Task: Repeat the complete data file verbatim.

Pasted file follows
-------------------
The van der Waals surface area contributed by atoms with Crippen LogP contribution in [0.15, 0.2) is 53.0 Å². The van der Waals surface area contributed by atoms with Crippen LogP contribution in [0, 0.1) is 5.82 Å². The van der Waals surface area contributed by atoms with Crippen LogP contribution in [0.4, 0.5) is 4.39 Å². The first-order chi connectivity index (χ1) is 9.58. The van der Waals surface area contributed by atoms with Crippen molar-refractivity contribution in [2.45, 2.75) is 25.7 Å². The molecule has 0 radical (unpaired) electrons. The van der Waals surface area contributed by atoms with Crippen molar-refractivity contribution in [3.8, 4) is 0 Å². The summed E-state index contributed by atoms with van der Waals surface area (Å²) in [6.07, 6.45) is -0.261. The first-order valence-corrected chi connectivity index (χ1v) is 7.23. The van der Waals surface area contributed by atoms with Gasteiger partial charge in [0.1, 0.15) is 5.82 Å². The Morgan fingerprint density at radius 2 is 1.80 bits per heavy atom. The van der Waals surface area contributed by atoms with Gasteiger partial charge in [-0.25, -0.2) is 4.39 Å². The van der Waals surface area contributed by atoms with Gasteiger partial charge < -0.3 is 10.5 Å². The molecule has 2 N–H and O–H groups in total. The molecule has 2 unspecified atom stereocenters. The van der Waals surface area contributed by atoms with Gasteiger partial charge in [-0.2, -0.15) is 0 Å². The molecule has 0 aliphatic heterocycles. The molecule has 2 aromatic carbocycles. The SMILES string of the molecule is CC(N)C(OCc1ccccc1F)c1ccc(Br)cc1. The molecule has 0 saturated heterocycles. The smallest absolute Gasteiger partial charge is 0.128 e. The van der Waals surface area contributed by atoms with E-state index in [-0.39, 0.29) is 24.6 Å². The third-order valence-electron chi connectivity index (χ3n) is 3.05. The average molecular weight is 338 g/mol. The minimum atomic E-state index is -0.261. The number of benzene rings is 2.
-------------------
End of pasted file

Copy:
The van der Waals surface area contributed by atoms with Crippen LogP contribution in [0.15, 0.2) is 53.0 Å². The van der Waals surface area contributed by atoms with Crippen LogP contribution in [0, 0.1) is 5.82 Å². The van der Waals surface area contributed by atoms with Crippen LogP contribution in [0.4, 0.5) is 4.39 Å². The first-order chi connectivity index (χ1) is 9.58. The van der Waals surface area contributed by atoms with Crippen molar-refractivity contribution in [2.45, 2.75) is 25.7 Å². The molecule has 0 radical (unpaired) electrons. The van der Waals surface area contributed by atoms with Crippen molar-refractivity contribution in [3.8, 4) is 0 Å². The summed E-state index contributed by atoms with van der Waals surface area (Å²) in [6.07, 6.45) is -0.261. The first-order valence-corrected chi connectivity index (χ1v) is 7.23. The van der Waals surface area contributed by atoms with Gasteiger partial charge in [0.1, 0.15) is 5.82 Å². The Morgan fingerprint density at radius 2 is 1.80 bits per heavy atom. The van der Waals surface area contributed by atoms with Gasteiger partial charge in [-0.25, -0.2) is 4.39 Å². The van der Waals surface area contributed by atoms with Gasteiger partial charge < -0.3 is 10.5 Å². The molecule has 2 N–H and O–H groups in total. The molecule has 2 unspecified atom stereocenters. The van der Waals surface area contributed by atoms with Gasteiger partial charge in [-0.2, -0.15) is 0 Å². The molecule has 0 aliphatic heterocycles. The molecule has 2 aromatic carbocycles. The SMILES string of the molecule is CC(N)C(OCc1ccccc1F)c1ccc(Br)cc1. The molecule has 0 saturated heterocycles. The smallest absolute Gasteiger partial charge is 0.128 e. The van der Waals surface area contributed by atoms with E-state index in [-0.39, 0.29) is 24.6 Å². The third-order valence-electron chi connectivity index (χ3n) is 3.05. The average molecular weight is 338 g/mol. The minimum atomic E-state index is -0.261. The number of benzene rings is 2.